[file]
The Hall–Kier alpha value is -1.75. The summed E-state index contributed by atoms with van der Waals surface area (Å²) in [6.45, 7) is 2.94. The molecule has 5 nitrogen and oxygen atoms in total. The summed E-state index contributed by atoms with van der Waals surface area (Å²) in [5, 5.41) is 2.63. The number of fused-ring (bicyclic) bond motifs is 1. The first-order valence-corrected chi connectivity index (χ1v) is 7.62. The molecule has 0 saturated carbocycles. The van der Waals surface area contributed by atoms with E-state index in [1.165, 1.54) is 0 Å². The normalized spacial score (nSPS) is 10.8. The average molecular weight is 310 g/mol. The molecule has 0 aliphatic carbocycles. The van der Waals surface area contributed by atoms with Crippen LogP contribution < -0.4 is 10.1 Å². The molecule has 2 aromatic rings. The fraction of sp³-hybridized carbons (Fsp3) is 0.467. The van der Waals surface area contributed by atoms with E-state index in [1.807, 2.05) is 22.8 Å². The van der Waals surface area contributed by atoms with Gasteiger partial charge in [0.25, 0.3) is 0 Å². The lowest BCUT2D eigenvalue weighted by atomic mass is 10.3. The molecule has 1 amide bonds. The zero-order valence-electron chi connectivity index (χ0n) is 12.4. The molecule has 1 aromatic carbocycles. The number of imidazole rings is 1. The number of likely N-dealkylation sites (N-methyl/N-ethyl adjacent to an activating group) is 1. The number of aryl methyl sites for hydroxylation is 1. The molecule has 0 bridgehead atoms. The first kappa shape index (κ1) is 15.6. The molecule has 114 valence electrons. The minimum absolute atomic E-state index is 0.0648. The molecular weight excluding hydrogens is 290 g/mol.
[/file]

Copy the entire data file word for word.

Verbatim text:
The Hall–Kier alpha value is -1.75. The summed E-state index contributed by atoms with van der Waals surface area (Å²) in [6.45, 7) is 2.94. The molecule has 5 nitrogen and oxygen atoms in total. The summed E-state index contributed by atoms with van der Waals surface area (Å²) in [5, 5.41) is 2.63. The number of fused-ring (bicyclic) bond motifs is 1. The first-order valence-corrected chi connectivity index (χ1v) is 7.62. The molecule has 0 saturated carbocycles. The van der Waals surface area contributed by atoms with E-state index in [1.165, 1.54) is 0 Å². The normalized spacial score (nSPS) is 10.8. The average molecular weight is 310 g/mol. The molecule has 0 aliphatic carbocycles. The van der Waals surface area contributed by atoms with Crippen LogP contribution < -0.4 is 10.1 Å². The molecule has 2 aromatic rings. The fraction of sp³-hybridized carbons (Fsp3) is 0.467. The van der Waals surface area contributed by atoms with E-state index in [1.807, 2.05) is 22.8 Å². The van der Waals surface area contributed by atoms with Gasteiger partial charge in [0.25, 0.3) is 0 Å². The lowest BCUT2D eigenvalue weighted by atomic mass is 10.3. The molecule has 1 amide bonds. The zero-order valence-electron chi connectivity index (χ0n) is 12.4. The molecule has 1 aromatic carbocycles. The number of imidazole rings is 1. The number of likely N-dealkylation sites (N-methyl/N-ethyl adjacent to an activating group) is 1. The number of aryl methyl sites for hydroxylation is 1. The molecule has 0 bridgehead atoms. The first kappa shape index (κ1) is 15.6. The molecule has 114 valence electrons. The minimum absolute atomic E-state index is 0.0648. The molecular weight excluding hydrogens is 290 g/mol.